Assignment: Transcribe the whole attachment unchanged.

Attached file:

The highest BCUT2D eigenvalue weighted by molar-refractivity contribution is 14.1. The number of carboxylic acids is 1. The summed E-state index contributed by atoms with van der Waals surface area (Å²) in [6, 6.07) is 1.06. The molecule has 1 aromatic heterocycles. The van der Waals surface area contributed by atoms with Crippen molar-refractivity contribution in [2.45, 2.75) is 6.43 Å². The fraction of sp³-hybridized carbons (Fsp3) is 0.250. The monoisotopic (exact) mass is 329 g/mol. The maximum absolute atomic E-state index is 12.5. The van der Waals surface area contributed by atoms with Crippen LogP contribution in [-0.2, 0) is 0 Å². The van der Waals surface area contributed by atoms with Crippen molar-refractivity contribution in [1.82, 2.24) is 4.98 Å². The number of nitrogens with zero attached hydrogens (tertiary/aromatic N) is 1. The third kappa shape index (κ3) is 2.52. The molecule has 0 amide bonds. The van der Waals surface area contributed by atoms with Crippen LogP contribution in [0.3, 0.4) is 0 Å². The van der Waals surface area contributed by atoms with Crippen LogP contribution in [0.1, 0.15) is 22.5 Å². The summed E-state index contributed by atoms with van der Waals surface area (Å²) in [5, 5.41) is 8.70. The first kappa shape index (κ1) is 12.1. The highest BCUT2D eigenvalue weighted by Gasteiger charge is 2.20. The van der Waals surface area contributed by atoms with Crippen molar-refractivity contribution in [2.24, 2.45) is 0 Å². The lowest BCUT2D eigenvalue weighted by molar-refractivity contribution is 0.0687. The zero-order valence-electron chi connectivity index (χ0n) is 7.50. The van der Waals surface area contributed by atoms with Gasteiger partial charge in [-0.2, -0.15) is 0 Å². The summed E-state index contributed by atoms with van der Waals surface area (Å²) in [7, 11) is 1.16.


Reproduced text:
The highest BCUT2D eigenvalue weighted by molar-refractivity contribution is 14.1. The number of carboxylic acids is 1. The summed E-state index contributed by atoms with van der Waals surface area (Å²) in [6, 6.07) is 1.06. The molecule has 1 aromatic heterocycles. The van der Waals surface area contributed by atoms with Crippen molar-refractivity contribution in [2.45, 2.75) is 6.43 Å². The fraction of sp³-hybridized carbons (Fsp3) is 0.250. The monoisotopic (exact) mass is 329 g/mol. The maximum absolute atomic E-state index is 12.5. The van der Waals surface area contributed by atoms with Crippen LogP contribution in [-0.2, 0) is 0 Å². The van der Waals surface area contributed by atoms with Crippen molar-refractivity contribution in [1.82, 2.24) is 4.98 Å². The number of nitrogens with zero attached hydrogens (tertiary/aromatic N) is 1. The third kappa shape index (κ3) is 2.52. The molecule has 0 amide bonds. The van der Waals surface area contributed by atoms with Crippen LogP contribution in [0.3, 0.4) is 0 Å². The van der Waals surface area contributed by atoms with Crippen LogP contribution in [0.1, 0.15) is 22.5 Å². The summed E-state index contributed by atoms with van der Waals surface area (Å²) in [5, 5.41) is 8.70. The first kappa shape index (κ1) is 12.1. The highest BCUT2D eigenvalue weighted by Gasteiger charge is 2.20. The van der Waals surface area contributed by atoms with Crippen molar-refractivity contribution in [2.24, 2.45) is 0 Å². The lowest BCUT2D eigenvalue weighted by molar-refractivity contribution is 0.0687. The zero-order valence-electron chi connectivity index (χ0n) is 7.50. The van der Waals surface area contributed by atoms with Gasteiger partial charge in [-0.2, -0.15) is 0 Å². The summed E-state index contributed by atoms with van der Waals surface area (Å²) in [7, 11) is 1.16.